It’s mighty cold outside this morning as I hastily pull my gloves on before jumping in my car. I can see my breath; winter is settling in here in Ohio. Driving straight east, I have to strategically position my car's visor to keep the brilliant rising sun out of my eyes though it still causes me to squint at traffic lights.
It reminds me of mornings at Latigo waking before the sun, my breath making clouds around me as I mounted my horse with day breaking all around. I had to use my helmet visor to keep from being blinded by the sun rising over the valley below as I rode out with another wrangler to bring in the entire herd for the day’s work. I'm reminiscing about those morning as I drive into the city today. My hands feel the same cold as they felt this summer in the brisk mountain air at 9,000 feet. Except now I’m surrounded by speeding cars instead of running horses.
The hard work of a demanding summer job can be overwhelming at times, and our focus can become narrow. But during those crisp Colorado mornings, surrounded by 80 sets of thundering hooves, I pondered with awe that these majestic creatures let us sit atop their backs to see the world. Memories of those mornings remind me of why I drove 1,500 miles to Latigo to spend my summer.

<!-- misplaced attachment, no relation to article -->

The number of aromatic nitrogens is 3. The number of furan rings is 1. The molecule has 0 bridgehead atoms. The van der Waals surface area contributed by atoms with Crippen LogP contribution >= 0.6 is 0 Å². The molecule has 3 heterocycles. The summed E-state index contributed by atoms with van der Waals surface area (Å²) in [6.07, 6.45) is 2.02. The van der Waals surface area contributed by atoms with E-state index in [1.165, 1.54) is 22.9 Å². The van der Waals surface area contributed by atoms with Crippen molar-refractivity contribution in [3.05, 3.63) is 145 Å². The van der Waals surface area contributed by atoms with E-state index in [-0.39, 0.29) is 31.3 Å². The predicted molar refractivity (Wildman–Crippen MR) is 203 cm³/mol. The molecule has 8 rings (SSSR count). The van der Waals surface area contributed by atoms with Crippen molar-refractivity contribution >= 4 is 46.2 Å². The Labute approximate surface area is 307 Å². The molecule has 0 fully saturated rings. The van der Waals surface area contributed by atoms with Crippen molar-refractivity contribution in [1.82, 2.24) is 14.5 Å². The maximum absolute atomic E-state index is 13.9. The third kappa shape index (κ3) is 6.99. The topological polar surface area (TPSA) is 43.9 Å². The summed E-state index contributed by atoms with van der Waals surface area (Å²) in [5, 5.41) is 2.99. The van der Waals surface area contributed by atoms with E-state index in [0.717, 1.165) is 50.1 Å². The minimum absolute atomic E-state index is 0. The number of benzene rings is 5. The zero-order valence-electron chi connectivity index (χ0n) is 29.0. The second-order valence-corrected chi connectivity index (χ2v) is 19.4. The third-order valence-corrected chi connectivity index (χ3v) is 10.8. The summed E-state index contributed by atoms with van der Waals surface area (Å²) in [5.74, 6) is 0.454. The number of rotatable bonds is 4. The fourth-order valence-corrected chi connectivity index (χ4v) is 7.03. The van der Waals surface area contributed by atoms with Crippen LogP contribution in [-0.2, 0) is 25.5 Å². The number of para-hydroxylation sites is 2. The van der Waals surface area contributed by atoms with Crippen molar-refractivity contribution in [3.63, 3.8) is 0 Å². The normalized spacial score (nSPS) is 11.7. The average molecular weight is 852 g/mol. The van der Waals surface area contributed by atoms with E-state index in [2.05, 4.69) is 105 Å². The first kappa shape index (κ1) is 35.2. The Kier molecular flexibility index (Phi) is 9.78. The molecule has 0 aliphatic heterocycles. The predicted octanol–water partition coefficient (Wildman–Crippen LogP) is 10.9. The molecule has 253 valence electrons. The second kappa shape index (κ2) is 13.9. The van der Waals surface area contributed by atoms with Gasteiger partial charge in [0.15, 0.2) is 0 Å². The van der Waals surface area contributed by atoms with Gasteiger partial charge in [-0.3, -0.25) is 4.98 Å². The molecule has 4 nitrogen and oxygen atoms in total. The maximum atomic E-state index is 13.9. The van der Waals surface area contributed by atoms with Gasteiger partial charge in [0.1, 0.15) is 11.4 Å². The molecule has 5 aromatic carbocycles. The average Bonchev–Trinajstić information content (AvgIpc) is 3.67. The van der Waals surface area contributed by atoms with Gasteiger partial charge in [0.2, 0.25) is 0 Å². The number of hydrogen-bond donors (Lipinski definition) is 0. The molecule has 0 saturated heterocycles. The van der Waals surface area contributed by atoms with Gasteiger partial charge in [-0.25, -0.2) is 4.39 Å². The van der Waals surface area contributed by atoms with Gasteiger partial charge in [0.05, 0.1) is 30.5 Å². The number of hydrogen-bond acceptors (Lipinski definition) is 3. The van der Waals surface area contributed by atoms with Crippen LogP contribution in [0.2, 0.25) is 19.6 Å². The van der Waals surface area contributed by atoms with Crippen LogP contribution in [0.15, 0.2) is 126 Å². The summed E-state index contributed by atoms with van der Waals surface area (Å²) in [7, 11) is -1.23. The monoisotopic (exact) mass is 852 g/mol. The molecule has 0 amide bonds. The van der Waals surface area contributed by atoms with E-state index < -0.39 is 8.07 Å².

I traversed the country to Latigo because I wanted to play a part in allowing each and every guest to experience that very same awe. To watch children as they gingerly pulled themselves atop their mount for the first time, their faces slowly transforming from apprehension to sheer joy as the horse begins putting one hoof in front of another carrying them steadily across the barnyard. To watch an adult experience the power of a loping horse for the first time, the strides eating up the ground beneath them. To watch a seasoned rider get to know a new horse while taking in the breathtakingly spectacular views on the creatures they love so much.
(Morning Mist and a Glorious Sunrise from the Barn)
I believe there’s no better way to get to know someone than to share in the same awe together. I had the honor of doing that week after week at Latigo: gazing together at the glory of a sunset, reveling in the thrill of a mountaintop lope, sitting together atop our horses marveling as a bald eagle soared above.
I miss the simple yet extraordinary wonder of Latigo. Greeting guests as strangers on the first day; saying farewell as friends linked together by a week of magical moments.